Sterling silver is more versatile than pure silver. You will find items containing sterling silver in shopping malls, medical offices, restaurants, and electronics.
Some people are allergic to silver, and they swear of silver jewelry entirely. They believe they must wear other metals. However, this only occurs with sterling silver, as pure silver is hypoallergenic.
Which One Is Better?
To determine which one of the silvers is best, it depends on your goals. For jewelers and other crafters, sterling silver is by far the better option. This metal is much cheaper and more durable than pure silver, and it is easy to obtain in large quantities.
For investors, pure silver holds much more value and is more liquid than sterling. If your sole purpose of buying silver is to add value to your investment portfolio, you are far better off buying pure silver coins or bars.
Where Can You Buy Pure Silver?
Finding high-quality pure silver is easier than ever. There are a few places to get your hands on the precious metal, and we’ll cover each one of them thoroughly so you’ll know your best option.
- Local Silver Dealers: Buying pure silver from a local dealer is an excellent choice for beginners. At a local dealer, you can physically examine the product and make a decision instantly. However, you may need to deal with salespeople who will try and influence your decision, and supply is limited
- Online Silver Marketplaces: Nowadays, there are numerous websites that sell verified pure silver. Buying silver online is convenient and mostly safe. Make sure the site you are dealing with has a good reputation. You want to be sure they get your order right. One downside is that credit card fees and other additional charges may apply
- Silver Trade Shows: While trade shows are usually for rare coin collectors, they are still a fun way to expose yourself to the silver industry. For beginners, we do not recommend shopping for pure silver at tradeshows, as items are typically expensive and require rigorous maintenance
Where to Buy Sterling Silver
Let’s say you want to take your shot in the jewelry business and need to get your hands on some sterling silver. Where do you look? How much should you pay?
Here are some of the most reliable sources of sterling silver to help you get started.
- Specialty Jewelers: There are tons of large-scale distributors that are willing to sell wholesale sterling silver jewelry. While there is a market rate on the value of sterling silver, wholesale options will vary depending on quality and location. We recommend reaching out to multiple sources before making a decision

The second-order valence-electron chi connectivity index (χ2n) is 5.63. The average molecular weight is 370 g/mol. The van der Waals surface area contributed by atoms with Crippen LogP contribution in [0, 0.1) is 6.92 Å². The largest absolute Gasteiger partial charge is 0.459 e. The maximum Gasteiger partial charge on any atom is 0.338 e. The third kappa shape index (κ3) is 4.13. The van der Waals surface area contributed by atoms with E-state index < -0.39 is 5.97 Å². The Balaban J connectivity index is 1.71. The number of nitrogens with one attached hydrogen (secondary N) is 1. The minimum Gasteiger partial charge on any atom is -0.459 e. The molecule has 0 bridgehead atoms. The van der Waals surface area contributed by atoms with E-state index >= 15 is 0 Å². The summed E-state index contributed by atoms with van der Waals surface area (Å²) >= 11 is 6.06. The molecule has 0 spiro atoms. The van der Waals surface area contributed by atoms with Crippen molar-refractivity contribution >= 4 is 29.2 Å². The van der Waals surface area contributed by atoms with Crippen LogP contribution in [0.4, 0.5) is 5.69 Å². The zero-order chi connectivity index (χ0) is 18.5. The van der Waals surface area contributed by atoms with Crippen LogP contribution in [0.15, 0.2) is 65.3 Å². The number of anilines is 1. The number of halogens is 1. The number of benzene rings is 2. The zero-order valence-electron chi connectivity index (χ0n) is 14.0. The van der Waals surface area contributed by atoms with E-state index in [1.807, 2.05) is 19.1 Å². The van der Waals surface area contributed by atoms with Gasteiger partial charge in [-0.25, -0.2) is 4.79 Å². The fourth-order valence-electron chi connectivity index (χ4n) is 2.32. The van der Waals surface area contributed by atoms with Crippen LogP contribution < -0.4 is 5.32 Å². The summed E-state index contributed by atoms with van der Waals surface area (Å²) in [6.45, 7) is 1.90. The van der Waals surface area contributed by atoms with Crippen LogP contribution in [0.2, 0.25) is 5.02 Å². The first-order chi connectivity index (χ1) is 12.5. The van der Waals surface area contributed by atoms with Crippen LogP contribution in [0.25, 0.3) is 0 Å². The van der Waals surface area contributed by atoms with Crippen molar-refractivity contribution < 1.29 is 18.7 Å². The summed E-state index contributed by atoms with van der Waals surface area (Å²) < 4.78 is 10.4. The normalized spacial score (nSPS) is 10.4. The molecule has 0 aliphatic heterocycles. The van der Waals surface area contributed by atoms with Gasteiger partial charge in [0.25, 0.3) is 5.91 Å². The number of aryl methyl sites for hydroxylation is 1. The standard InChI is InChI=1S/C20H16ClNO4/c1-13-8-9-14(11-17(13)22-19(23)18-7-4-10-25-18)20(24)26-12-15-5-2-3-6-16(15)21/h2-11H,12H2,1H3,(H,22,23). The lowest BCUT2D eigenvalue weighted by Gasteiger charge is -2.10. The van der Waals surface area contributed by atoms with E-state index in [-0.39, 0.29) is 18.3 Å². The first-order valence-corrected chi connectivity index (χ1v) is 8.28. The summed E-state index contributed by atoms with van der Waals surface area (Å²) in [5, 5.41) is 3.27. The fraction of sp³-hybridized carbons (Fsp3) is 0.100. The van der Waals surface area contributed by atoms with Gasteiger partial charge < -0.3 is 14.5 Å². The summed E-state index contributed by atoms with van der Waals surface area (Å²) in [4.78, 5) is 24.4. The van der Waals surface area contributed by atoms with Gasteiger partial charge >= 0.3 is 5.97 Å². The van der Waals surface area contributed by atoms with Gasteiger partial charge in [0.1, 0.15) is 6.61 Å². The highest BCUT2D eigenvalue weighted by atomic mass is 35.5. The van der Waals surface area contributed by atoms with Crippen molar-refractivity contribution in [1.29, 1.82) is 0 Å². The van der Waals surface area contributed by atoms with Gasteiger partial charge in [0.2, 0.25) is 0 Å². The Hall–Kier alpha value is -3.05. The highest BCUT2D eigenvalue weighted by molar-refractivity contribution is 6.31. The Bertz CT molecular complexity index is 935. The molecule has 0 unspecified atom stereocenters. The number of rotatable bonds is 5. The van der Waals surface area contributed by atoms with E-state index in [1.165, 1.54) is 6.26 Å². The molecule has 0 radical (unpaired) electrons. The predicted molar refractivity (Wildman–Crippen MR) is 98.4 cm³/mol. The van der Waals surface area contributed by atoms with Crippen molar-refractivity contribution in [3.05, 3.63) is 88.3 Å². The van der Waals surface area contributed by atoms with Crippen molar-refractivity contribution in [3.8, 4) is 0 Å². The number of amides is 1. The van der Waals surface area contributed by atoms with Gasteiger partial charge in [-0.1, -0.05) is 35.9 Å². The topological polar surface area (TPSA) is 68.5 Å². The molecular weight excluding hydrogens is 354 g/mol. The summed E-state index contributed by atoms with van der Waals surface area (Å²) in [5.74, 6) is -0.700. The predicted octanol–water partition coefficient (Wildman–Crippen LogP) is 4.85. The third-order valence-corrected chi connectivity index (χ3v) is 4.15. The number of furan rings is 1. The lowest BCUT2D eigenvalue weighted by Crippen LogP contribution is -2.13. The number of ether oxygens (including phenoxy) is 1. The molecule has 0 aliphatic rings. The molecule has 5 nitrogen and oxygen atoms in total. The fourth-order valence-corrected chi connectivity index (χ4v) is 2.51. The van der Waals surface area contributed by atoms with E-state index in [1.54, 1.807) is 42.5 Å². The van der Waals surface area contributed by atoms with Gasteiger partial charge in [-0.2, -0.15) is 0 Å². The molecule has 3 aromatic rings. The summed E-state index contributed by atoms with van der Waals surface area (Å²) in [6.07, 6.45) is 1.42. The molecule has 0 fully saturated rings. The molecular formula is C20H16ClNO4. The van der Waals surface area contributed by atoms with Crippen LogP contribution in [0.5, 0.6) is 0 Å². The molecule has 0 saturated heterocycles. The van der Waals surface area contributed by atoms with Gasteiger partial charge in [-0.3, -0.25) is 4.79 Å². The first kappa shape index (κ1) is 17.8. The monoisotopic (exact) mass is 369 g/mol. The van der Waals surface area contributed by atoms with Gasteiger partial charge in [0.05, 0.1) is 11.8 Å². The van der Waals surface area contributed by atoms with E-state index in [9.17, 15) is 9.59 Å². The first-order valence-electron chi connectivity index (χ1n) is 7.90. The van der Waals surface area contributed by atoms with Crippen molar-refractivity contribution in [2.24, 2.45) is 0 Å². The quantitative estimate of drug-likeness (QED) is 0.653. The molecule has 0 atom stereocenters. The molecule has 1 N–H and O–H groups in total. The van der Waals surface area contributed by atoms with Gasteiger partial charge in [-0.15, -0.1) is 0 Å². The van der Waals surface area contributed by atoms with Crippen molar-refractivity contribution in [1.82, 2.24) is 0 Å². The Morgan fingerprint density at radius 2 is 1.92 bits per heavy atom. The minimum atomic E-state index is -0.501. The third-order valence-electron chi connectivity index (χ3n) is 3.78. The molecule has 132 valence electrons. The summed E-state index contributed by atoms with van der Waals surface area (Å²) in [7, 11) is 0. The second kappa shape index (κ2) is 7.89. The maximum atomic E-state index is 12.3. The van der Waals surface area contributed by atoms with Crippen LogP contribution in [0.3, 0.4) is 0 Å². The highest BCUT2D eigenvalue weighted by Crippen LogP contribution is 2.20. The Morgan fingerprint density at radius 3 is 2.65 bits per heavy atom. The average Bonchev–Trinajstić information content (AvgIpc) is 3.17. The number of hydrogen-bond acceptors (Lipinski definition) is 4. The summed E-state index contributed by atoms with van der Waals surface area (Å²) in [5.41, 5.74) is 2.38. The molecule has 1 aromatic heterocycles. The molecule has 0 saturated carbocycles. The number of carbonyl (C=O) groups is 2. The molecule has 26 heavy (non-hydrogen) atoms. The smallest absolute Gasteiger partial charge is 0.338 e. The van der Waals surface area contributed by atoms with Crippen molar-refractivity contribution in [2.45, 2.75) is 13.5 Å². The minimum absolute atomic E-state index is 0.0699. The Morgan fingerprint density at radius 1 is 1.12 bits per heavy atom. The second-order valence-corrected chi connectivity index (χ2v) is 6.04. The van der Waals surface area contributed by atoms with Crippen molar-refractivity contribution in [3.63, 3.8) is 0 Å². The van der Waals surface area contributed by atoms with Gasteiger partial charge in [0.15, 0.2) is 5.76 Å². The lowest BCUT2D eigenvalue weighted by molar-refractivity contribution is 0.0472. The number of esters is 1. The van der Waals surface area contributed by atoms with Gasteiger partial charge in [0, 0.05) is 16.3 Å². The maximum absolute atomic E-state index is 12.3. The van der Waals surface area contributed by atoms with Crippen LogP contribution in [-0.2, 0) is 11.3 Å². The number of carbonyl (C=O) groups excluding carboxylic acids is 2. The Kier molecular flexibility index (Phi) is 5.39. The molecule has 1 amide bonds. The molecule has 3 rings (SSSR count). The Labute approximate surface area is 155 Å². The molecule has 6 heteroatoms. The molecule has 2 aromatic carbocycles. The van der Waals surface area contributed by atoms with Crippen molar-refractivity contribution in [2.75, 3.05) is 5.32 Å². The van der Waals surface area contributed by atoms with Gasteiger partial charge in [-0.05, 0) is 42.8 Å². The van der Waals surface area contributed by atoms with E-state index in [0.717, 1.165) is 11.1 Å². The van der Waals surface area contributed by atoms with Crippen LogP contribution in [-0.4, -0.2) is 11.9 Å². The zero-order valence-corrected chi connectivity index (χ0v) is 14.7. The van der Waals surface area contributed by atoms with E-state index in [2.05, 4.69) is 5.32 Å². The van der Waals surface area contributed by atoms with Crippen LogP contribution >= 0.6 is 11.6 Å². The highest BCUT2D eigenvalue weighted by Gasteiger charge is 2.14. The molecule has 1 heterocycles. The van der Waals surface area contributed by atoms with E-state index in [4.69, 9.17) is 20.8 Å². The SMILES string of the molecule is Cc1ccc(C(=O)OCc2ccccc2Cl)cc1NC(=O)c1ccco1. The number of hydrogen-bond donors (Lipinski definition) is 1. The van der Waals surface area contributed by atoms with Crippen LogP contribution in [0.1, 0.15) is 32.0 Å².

- Antique Stores: While this is not the most practicable place to source your sterling, you can find various sterling silver items at antique shops. You might be able to find valuable items, but you will need a third-party to melt it down and refine it for jewelry manufacturing
- eBay: eBay is a massive online marketplace for silver and thousands of other items. Buying sterling silver online can be reliable, but you will need to make sure you are working with a good seller. Fortunately, eBay ranks sellers’ reputations in a way to see who is legitimate and who is unsavory
How to Take Care of Your Silver Items
Making your silver items last long is surprisingly simple. If you are working with pure silver, you have to be extra cautious as it can easily bend or morph due to its softness.
For both pure and sterling silver, store your items away from as much air water as possible. Air causes silver to tarnish and can compromise its shiny appearance. You can find silver storage bags online that are made with materials like Zinc Carbonate that help guard against tarnish. It also helps to buy an anti-tarnishing solution to clean your silver after handling it. Be sure to use a polishing cloth when applying the solution.
Would you be able to answer is someone asked, “What’s the difference between silver and sterling silver?” At the very least, you can explain why sterling silver was made and how it is more durable than pure silver.
Do you want to add some shiny sterling silver goods to your household? For more information on silver and other precious metals, check out our learning center. You can read everything you need to know about silver for both collecting and investment purposes.